The president of the National Black Police Association has been sent to prison after being found guilty of misconduct and attempting to pervert the course of justice. Ali Dizaei is a nasty piece of work and is a prime example of what can happen when the police promotes officers on the basis of their ethnicity rather than their ability to do their job. Red flags were raised throughout the man's career but no one was prepared to stand up to him in case they were accused of racism.
One thing I have never been able to understand is why an organisation like the National Black Police Association is allowed to exist. It is by its very nature racist - hoping to promote the interests of a group solely on the basis of the colour of its members. A police officer can lose his job if he is found to be a member of the British National Party, which in the past excluded non-whites. But the NPBA, which is solely for non-white police officers, is allowed to operate with impunity. Hardly seems fair, does it?
Anyway, hopefully the conviction of Ali Dizaei will finally bring the Met to its senses and they will go back to hiring and promoting officers on the basis of ability and not their ethnic background. I know a lot of police officers and in my experience most of them care about only one colour - blue, the colour of their uniform. They don't care about the colour of their colleagues, their bosses, or of the villains they put behind bars. They just want to do their job as effectively as possible. Be nice if the men, and women, who run the nation's police forces, felt the same way!
Anyway, here's the story from the Guardian newspaper:
The Metropolitan police commander Ali Dizaei was jailed for four years today after being convicted of falsely arresting a man and making up an account that he had been assaulted and threatened.
A jury at Southwark crown court today found the 47-year-old guilty of misconduct in public office and attempting to pervert the course of justice. Dizaei, a controversial and high-profile officer, faces being sacked from the force in disgrace.
The jury took two hours and 31 minutes to reach its unanimous verdicts. As the verdict was announced, Dizaei, once tipped as a future commissioner of the Metropolitan police, stood motionless in the dock. He stared in the direction of the jury. They did not glance back.
In between the verdict and sentencing Dizaei was able to leave the dock to hug and kiss his wife, Shy. The offences he has been convicted of carry a maximum of life imprisonment.
The case was investigated by the Independent Police Complaints Commission (IPCC). After the verdict its chair, Nick Hardwick, branded Dizaei a "criminal in uniform" who had behaved like a "bully".
Dizaei is president of the National Black Police Association and was suspended over the incident in September 2008 at the height of a race row that convulsed the force.
The trial was the second time in seven years Dizaei had faced criminal charges. In 2003 he was cleared by a jury and later returned to duty. He is believed to be the most senior officer in recent times to stand trial.
The crown said Dizaei was involved in the "wholesale abuse" of his powers by bullying, threatening and intimidating a man in the culmination of a personal vendetta. He was charged with threatening and falsely arresting Waad al-Baghdadi, who said Dizaei had failed to pay him money owed for a website he designed for the officer.
The crown said that the £600 Dizaei allegedly failed to pay Baghdadi led to months of rising tension, which spilled over into verbal and physical clashes outside a west London restaurant in July 2008.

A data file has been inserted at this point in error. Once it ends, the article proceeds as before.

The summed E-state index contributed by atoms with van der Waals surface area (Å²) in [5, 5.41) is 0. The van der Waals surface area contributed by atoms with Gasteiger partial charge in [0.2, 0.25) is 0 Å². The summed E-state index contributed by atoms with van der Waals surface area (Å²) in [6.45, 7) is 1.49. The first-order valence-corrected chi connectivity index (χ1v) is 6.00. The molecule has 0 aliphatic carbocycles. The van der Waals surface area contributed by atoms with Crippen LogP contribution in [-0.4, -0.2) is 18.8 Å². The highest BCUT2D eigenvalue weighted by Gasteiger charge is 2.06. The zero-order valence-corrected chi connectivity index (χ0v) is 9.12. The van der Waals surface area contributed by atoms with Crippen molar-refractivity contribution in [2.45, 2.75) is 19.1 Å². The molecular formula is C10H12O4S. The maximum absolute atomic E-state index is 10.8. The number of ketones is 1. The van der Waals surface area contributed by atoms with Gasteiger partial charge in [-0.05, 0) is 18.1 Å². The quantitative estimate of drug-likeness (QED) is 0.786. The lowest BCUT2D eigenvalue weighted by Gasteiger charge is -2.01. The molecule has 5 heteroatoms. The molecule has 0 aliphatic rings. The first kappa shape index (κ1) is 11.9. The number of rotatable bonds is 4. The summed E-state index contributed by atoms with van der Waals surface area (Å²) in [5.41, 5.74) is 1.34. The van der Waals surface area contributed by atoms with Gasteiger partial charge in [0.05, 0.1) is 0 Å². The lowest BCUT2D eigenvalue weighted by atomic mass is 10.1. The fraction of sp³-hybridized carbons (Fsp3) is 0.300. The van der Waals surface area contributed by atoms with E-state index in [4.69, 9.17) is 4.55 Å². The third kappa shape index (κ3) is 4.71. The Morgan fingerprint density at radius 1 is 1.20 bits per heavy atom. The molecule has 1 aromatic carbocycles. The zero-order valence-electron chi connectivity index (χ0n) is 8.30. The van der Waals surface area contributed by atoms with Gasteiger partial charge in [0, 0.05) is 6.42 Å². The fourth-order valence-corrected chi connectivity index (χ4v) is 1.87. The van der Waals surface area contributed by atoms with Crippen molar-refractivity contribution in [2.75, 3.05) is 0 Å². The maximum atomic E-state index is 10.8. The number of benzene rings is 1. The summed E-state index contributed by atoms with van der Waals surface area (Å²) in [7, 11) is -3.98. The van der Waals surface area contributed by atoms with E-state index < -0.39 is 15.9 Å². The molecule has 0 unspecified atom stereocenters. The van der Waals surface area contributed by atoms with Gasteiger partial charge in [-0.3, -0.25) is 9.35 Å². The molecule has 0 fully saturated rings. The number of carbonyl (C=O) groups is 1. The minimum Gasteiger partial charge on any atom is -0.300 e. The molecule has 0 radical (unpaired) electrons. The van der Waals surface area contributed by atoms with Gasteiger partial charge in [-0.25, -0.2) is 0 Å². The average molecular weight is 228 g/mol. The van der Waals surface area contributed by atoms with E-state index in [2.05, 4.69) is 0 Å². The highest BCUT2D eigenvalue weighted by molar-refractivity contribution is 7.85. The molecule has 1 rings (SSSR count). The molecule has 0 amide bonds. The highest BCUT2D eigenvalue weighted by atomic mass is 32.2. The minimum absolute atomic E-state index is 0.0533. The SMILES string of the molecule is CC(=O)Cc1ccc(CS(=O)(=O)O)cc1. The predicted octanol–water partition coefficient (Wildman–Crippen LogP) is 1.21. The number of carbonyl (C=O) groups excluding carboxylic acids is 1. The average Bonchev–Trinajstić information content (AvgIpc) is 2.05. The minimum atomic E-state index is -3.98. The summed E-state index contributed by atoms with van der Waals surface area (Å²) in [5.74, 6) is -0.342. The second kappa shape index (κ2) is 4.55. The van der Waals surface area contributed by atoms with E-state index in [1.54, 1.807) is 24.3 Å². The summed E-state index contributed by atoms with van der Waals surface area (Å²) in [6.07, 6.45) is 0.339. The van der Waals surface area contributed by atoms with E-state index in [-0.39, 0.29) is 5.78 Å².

Peter Wright QC told the jury that Dizaei was on trial for falsely claiming that Baghdadi had made threatening gestures and assaulted him.
Dizaei arrested Baghdadi and called 999 for help. He maintained his account to officers at the scene and after Baghdadi was in custody by making verbal and written statements, the court heard.
Wright said the senior police officer's account was contradicted by a recording of a 999 call Baghdadi made to police, during which Dizaei arrested him.
Wright told the jury: "These are allegations, we say, that involve the wholesale abuse of power by a senior police officer for entirely personal and oblique motives."
Dizaei said Baghdadi had made threatening gestures towards him and he decided to arrest him for a public order offence. The officer said his wife was left terrified by the verbal tirade and threats from Baghdadi.
Dizaei claimed that during the arrest he was poked or stabbed in the stomach with an object that he believed to be the top of a shisha pipe. There was a struggle as he tried to handcuff Baghdadi.
A forensic medical examiner later concluded Dizaei's injuries were not consistent with being stabbed by a shisha pipe but were more likely to be "self-inflicted". However, an accredited Home Office pathologist challenged that finding and said it was based on a "fundamentally flawed approach".
The crown claimed that during the arrest Dizaei threatened Baghdadi, saying: "I'll fuck your life … You think I don't know what you do in London … I'll find every single detail of your life in London."
Hardwick said: "When Mr al-Baghdadi tried to get Commander Dizaei to pay him the money he owed him, Dizaei assaulted and then arrested him. He went on to lie about what had happened and, if he had been successful, Mr al-Baghdadi may have been sent to prison.
"Dizaei behaved like a bully and the only way to deal with bullies is to stand up to them. Mr al-Baghdadi has shown tremendous strength of character throughout this case ‑ from the moment he was confronted by Ali Dizaei, throughout our investigation, and finally when giving evidence at court. We are grateful for the confidence he placed in the IPCC and, as a result of that, justice has been done today.
"The greatest threat to the reputation of the police service is criminals in uniform like Dizaei."